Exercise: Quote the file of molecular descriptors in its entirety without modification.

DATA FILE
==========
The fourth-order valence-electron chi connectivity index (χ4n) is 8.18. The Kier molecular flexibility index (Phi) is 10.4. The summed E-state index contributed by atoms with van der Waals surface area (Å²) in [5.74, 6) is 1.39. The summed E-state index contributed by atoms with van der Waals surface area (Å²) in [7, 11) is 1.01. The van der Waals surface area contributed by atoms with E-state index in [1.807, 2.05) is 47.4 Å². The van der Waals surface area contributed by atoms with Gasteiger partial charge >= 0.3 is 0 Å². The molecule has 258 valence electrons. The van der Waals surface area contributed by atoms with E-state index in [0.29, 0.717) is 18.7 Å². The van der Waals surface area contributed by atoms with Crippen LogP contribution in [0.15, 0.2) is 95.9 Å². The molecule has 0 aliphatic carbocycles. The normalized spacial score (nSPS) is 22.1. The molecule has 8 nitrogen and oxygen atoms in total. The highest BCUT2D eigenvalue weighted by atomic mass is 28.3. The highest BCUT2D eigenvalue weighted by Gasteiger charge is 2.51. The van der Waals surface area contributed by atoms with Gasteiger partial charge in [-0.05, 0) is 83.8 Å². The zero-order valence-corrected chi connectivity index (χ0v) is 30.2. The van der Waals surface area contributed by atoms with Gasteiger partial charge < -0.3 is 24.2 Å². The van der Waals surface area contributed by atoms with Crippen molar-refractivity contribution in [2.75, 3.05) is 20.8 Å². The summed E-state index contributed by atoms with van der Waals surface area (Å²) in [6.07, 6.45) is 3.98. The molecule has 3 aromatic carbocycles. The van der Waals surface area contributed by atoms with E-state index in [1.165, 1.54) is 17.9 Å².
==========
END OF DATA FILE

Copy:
The fourth-order valence-electron chi connectivity index (χ4n) is 8.18. The Kier molecular flexibility index (Phi) is 10.4. The summed E-state index contributed by atoms with van der Waals surface area (Å²) in [5.74, 6) is 1.39. The summed E-state index contributed by atoms with van der Waals surface area (Å²) in [7, 11) is 1.01. The van der Waals surface area contributed by atoms with E-state index in [1.807, 2.05) is 47.4 Å². The van der Waals surface area contributed by atoms with Gasteiger partial charge >= 0.3 is 0 Å². The molecule has 258 valence electrons. The van der Waals surface area contributed by atoms with E-state index in [0.29, 0.717) is 18.7 Å². The van der Waals surface area contributed by atoms with Crippen LogP contribution in [0.15, 0.2) is 95.9 Å². The molecule has 0 aliphatic carbocycles. The normalized spacial score (nSPS) is 22.1. The molecule has 8 nitrogen and oxygen atoms in total. The highest BCUT2D eigenvalue weighted by atomic mass is 28.3. The highest BCUT2D eigenvalue weighted by Gasteiger charge is 2.51. The van der Waals surface area contributed by atoms with Gasteiger partial charge in [-0.05, 0) is 83.8 Å². The zero-order valence-corrected chi connectivity index (χ0v) is 30.2. The van der Waals surface area contributed by atoms with Gasteiger partial charge < -0.3 is 24.2 Å². The van der Waals surface area contributed by atoms with Crippen molar-refractivity contribution in [2.75, 3.05) is 20.8 Å². The summed E-state index contributed by atoms with van der Waals surface area (Å²) in [6.07, 6.45) is 3.98. The molecule has 3 aromatic carbocycles. The van der Waals surface area contributed by atoms with E-state index in [1.165, 1.54) is 17.9 Å².